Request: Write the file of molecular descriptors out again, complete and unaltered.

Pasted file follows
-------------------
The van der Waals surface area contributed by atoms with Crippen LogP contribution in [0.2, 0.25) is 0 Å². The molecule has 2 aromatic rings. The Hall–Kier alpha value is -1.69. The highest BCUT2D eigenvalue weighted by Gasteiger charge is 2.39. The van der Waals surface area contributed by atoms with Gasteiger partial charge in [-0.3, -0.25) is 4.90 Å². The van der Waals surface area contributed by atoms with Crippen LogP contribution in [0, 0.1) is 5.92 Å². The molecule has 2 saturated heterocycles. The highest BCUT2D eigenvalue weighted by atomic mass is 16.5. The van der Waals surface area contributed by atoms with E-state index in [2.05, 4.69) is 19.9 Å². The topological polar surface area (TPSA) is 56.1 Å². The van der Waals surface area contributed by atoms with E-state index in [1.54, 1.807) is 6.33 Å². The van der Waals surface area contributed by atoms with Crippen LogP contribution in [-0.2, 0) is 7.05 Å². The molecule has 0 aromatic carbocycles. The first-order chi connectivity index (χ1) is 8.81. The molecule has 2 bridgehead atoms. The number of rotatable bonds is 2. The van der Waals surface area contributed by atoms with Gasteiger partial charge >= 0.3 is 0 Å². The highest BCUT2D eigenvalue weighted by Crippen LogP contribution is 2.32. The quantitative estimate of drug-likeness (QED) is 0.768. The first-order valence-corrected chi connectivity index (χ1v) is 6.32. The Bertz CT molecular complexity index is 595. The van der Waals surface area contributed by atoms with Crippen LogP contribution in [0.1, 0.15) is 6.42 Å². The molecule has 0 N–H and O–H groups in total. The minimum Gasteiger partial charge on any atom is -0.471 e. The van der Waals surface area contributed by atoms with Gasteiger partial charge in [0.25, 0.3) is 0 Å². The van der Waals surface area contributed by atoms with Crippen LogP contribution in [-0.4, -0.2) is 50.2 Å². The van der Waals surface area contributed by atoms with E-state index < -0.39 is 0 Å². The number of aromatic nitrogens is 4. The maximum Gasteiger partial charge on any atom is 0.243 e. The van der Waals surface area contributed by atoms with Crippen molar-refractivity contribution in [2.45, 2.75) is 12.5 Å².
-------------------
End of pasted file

The van der Waals surface area contributed by atoms with Crippen LogP contribution in [0.2, 0.25) is 0 Å². The molecule has 2 aromatic rings. The Hall–Kier alpha value is -1.69. The highest BCUT2D eigenvalue weighted by Gasteiger charge is 2.39. The van der Waals surface area contributed by atoms with Gasteiger partial charge in [-0.3, -0.25) is 4.90 Å². The van der Waals surface area contributed by atoms with Crippen LogP contribution in [0, 0.1) is 5.92 Å². The molecule has 2 saturated heterocycles. The highest BCUT2D eigenvalue weighted by atomic mass is 16.5. The van der Waals surface area contributed by atoms with E-state index in [2.05, 4.69) is 19.9 Å². The topological polar surface area (TPSA) is 56.1 Å². The van der Waals surface area contributed by atoms with E-state index in [1.54, 1.807) is 6.33 Å². The van der Waals surface area contributed by atoms with Crippen LogP contribution in [-0.2, 0) is 7.05 Å². The molecule has 0 aromatic carbocycles. The first-order chi connectivity index (χ1) is 8.81. The molecule has 2 bridgehead atoms. The number of rotatable bonds is 2. The van der Waals surface area contributed by atoms with Gasteiger partial charge >= 0.3 is 0 Å². The highest BCUT2D eigenvalue weighted by Crippen LogP contribution is 2.32. The quantitative estimate of drug-likeness (QED) is 0.768. The first-order valence-corrected chi connectivity index (χ1v) is 6.32. The Bertz CT molecular complexity index is 595. The van der Waals surface area contributed by atoms with Crippen LogP contribution in [0.1, 0.15) is 6.42 Å². The molecule has 0 N–H and O–H groups in total. The minimum Gasteiger partial charge on any atom is -0.471 e. The van der Waals surface area contributed by atoms with Gasteiger partial charge in [0.25, 0.3) is 0 Å². The van der Waals surface area contributed by atoms with Crippen LogP contribution in [-0.4, -0.2) is 50.2 Å². The van der Waals surface area contributed by atoms with E-state index < -0.39 is 0 Å². The number of aromatic nitrogens is 4. The maximum Gasteiger partial charge on any atom is 0.243 e. The van der Waals surface area contributed by atoms with Crippen molar-refractivity contribution in [2.45, 2.75) is 12.5 Å².